I was eleven when the doctor said I needed to wear a back brace twenty-three hours a day to treat my scoliosis. He wanted to do everything possible to stop the S curve in my spine from getting bigger in order to prevent a spinal fusion, which my mom had undergone when she was my same age. From the moment I saw the brace and learned I’d be stuck inside a thick, plastic shell that hugged my torso from just below my bra to beneath my hips all day every day, my body and my scoliosis were always on my mind.
At first, the brace made everything harder. It hurt to breathe and move and get dressed and be a kid inside my hard exterior. My brace amplified the changes that were happening to my body thanks to puberty. It pushed my chest up and out and gave me fake plastic hips that made me feel like an instant woman when all I wanted to do was blend in and be the same as my friends. It didn’t help that the way I was developing and growing required doctors and monitoring and bracing. I was told over and over that there was something really wrong with my body that needed to be fixed.
During the two years and four months I spent in my brace, I kept my sadness and pain inside, hidden from my closest friends and family. On the outside, I acted confident and totally fine with the fact that my clothes never fit right and that I had to miss out on skiing and cut back to just one ballet class a week. After two years of dancing in The Nutcracker in Boston, I had to skip that too, because the combination of performances and rehearsals required too much time out of the brace.
I was heartbroken to miss out on so many of the things that made me feel good about myself. I pretended that none of it bothered me, while at the same time feeling exposed and insecure, because the last thing I wanted was for other people to see me the way I saw myself—as different. I didn’t think that being honest about how upset I felt was going to change anything for the better, and I didn’t want to keep reminding my friends that I wasn’t like them, when I was already excluded from sharing clothes and skiing and ballet. I thought talking about my brace and focusing on it too much would make it worse.
After my brace came off, I didn’t want to talk or think about scoliosis. I wanted to move on. Only I couldn’t escape the negative view I had of myself. I never stopped hating my brace; it had been such a big part of who I was that I carried it with me even after it was gone, tucked away like a secret. I didn’t want anyone to see what I saw when I looked in the mirror—the S shape in my spine, the way my shoulders and hips always looked and felt uneven, how my torso was too short and seemed wrong and squished between my long arms and legs, and my stomach, which was weak from all of those hours trapped in the brace. I spent a long time after the brace came off struggling to accept my body and feel comfortable in my own skin.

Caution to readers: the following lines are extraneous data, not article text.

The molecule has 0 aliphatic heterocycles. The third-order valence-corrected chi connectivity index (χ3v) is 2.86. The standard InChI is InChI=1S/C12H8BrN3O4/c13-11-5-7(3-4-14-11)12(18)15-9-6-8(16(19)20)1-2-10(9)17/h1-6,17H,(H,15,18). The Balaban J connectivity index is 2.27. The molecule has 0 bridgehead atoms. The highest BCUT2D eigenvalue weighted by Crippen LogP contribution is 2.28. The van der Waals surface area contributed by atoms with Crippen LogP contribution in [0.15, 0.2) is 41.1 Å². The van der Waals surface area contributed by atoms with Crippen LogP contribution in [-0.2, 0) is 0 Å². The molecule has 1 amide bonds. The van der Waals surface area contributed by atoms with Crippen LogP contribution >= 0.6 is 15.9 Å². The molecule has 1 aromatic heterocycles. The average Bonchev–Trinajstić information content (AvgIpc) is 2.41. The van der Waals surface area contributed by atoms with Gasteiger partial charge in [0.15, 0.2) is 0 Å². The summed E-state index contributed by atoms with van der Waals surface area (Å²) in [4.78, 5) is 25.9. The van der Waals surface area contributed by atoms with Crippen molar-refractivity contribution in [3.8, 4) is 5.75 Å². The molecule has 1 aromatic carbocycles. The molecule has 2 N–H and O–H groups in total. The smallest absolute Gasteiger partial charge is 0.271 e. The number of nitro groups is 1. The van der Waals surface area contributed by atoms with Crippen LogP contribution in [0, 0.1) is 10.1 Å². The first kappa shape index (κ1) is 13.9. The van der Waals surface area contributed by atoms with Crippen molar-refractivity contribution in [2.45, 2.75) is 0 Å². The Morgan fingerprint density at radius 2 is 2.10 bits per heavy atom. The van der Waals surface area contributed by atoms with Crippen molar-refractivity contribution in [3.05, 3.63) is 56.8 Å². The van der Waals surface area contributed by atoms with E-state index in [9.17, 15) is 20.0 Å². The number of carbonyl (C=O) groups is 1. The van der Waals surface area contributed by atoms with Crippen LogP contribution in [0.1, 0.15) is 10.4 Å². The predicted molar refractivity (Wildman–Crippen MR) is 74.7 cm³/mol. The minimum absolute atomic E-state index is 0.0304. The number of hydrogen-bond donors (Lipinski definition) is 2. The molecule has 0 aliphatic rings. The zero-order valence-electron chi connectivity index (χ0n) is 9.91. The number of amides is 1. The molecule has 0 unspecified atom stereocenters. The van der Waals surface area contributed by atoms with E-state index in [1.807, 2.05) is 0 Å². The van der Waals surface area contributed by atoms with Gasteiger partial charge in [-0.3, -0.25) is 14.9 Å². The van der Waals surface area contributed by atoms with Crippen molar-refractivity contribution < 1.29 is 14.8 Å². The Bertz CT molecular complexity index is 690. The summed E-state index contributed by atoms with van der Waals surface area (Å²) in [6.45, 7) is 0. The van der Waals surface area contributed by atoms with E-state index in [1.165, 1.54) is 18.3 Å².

It wasn’t until I was in my twenties, when I started talking and writing about my experience being treated for scoliosis, that I began to realize what a big impact my brace had on my self-image. It made me feel insecure and self-conscious about the way I looked and how I fit in the world, yet I was determined to give off the façade of confidence, even around the people closest to me, because I was trying to convince myself that my brace hadn’t impacted me. More than anything else, I felt alone, because I wasn’t being honest with anyone about the distorted view I had of myself.
Through the process of writing Braced, I had the opportunity to connect with a lot of people who’d experienced scoliosis, including my editor. It helped me to listen to their stories and talk openly about how scoliosis and bracing impacted the way I saw myself. I was shocked to find out that not everyone hated the brace as much as I did. There were so many different ways that people handled scoliosis treatment. Some kids I met named their braces—Mildred and Beatrice and Emily. My editor saw her brace as a protective shell, making her stronger.
Through these conversations, I started to see my own experience differently. I realized there were so many positive parts about wearing a brace—things that had made me better and braver and stronger in the term and long term—that I’d never considered or thought about, because I hadn’t talked about my brace with anyone, much less people who really understood and could relate to what I’d been through. As my perspective changed, I was able to bring what I had learned from other people to Rachel’s experience and help her grow and evolve over the arc of the book I was writing.
These conversations helped me to feel less alone and part of a bigger community, and I began to realize that my scoliosis is a unique part of who I am—curved spine, uneven hips, squished torso and all. It has made me a stronger, more honest and sensitive person.
Scholastic / Arthur A. Levine Books
★ A Junior Library Guild Selection
★ Starred Review from Kirkus
★ Starred Review from Booklist
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